So where are you Tryst, and where is that third book, you flakey girl! Believe you me, it is coming. It is coming! This is my life’s work we’re talking about; I want it as much as you do.

But seriously, my husband and daughter miss me so much. I’ve been traveling a lot for work, you know, that thing that actually feeds that precious family, and I need to be swallowed up by them again, and immerse myself in the healing presence of their sanity. And let’s not forget all the gossip I’ve missed from friends! They really are candy for my soul.

Don’t worry, the arctic continues to call. I squeeze what time I have between flights to get the work done, just don’t tell my boss! I will never give up on writing and that third book is howling for me. Someday, I hope, creating stories and characters will be my only career and main focus, but I’m still a work in progress.

Greek Mythology is everywhere!

Greek Mythology is everywhere!

I get a lot of questions as to why I chose to start my writing career with a retelling of a not so famous Greek Myth. Isn’t Greek Mythology dead? My friend cringed when I told him, saying that he skipped that class in middle school because it was so boring. I’m sure he wasn’t the only one.

Yet, time and time again, I’d run into references to Greek Mythology in pop culture. I’ve even found it in children’s entertainment. I was watching My Little Pony with my four-year-old when I recognized Discord, a wily, mischievous villain in the show. He was named after the demi-god Discord in Greek Mythology who started the Trojan War by dropping a golden apple at a party with the words “To the Fairest.” Aphrodite, Athena, and Hera argued over who would have the apple, eventually leading to the tragic and historical Trojan War. (TMI? I can’t help it, it’s a sickness.)

Then there is Dora the Explorer’s, Pegaso. (I still have that song in my head.) Let’s not forget Harry Potter had multiple references to monsters of Tartarus, including Cerberus.

Greek Mythology is far from dead and I enjoy these modern references so much because I know its roots. I have a feeling it’s not going anywhere any time soon. Eros and Psyche is a myth that’s been retold and redressed so many times, very few remember the original. In fact, Beauty and the Beast was based on this myth. As much as I love the fairytale, the original gives us interesting input on the history of Western love. Eros and Psyche are supposed to be the quintessential pair, the combination of Heart and Soul, the root of the very phrase heard ad nauseum in pop songs (good and bad). What does the phrase even mean? Why does “heart and soul” even matter?

It does matter, because whether we realize it or not, we seek it out as we date, break hearts, and get our hearts broken. Even when everything looks great on paper (or on an online profile) something might be missing. We hold out for that intangible feeling, taught to us by our culture, felt by our instincts: perfect love. Does it really exist, and if so, how rare is it?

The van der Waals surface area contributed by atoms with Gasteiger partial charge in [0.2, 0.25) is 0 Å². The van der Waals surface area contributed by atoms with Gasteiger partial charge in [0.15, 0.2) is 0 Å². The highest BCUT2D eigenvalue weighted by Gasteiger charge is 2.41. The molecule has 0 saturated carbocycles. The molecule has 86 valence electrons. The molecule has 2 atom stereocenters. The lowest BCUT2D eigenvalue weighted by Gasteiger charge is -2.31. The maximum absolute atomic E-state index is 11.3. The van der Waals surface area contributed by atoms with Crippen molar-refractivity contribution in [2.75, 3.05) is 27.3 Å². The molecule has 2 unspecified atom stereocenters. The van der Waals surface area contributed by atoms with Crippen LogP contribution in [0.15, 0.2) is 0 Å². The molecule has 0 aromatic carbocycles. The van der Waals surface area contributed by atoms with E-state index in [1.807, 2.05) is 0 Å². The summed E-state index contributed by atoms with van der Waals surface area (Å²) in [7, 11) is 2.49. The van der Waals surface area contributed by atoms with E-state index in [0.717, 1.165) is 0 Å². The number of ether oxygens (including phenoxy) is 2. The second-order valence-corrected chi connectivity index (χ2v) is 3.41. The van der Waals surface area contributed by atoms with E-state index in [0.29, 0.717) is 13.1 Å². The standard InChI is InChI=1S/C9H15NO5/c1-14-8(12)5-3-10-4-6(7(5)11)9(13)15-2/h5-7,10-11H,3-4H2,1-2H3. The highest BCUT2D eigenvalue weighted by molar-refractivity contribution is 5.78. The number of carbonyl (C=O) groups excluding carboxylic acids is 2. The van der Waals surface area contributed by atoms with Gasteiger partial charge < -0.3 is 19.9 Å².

It existed in Ancient Greece, and it exists now. The more we know about love, the better we can be at finding it. So why Greek Mythology? Because it still holds a lot of answers to important questions. There’s a reason it sticks around.

Also, the monsters are just awesome.

Quality over quantity… a delicate balance

As I research what makes a successful writer, I continually come across the advice that quantity is the key. “Still not done with the first book? Start the second and meanwhile, market, market, market!! Oh, and don’t forget to read other authors, and don’t forget to network. And that whole family you have, screaming for your attention, just ignore them. They are not important!” That last part was hidden in code, but I heard it loud and clear.

While juggling all these balls in the air, it’s a wonder that I haven’t passed out from concussion based on how many fell on my head. How am I supposed to produce quality work if I’m multi-tasking?

Now, I know there are some of us who struggle with perfectionism. Perfectionism, experts say, is just an extension of insecurity and anxiety. If our work is not perfect, then it won’t be loved, right? Yet love, true love, is appreciating something despite its imperfections, be it man, woman, or writing.

A wonderful fan recently sent me a list of typos that she had found on my second book. There weren’t that many, about four, but I was mortified that they existed. I was certain I had hired the right people for editing. I even read my entire book backwards (yes, backwards) in order to find any extra errors. It apparently forces an editor to scrutinize the sentence and not get too caught up in the story. Maybe I should be flattered the original editors missed some of these typos. They must have just been too engrossed in my story. Here’s to positive spins!

Still, this very special fan went out of her way to help and she still continues to support my writing with kind and encouraging messages. For her, the book was still good even though it wasn’t perfect.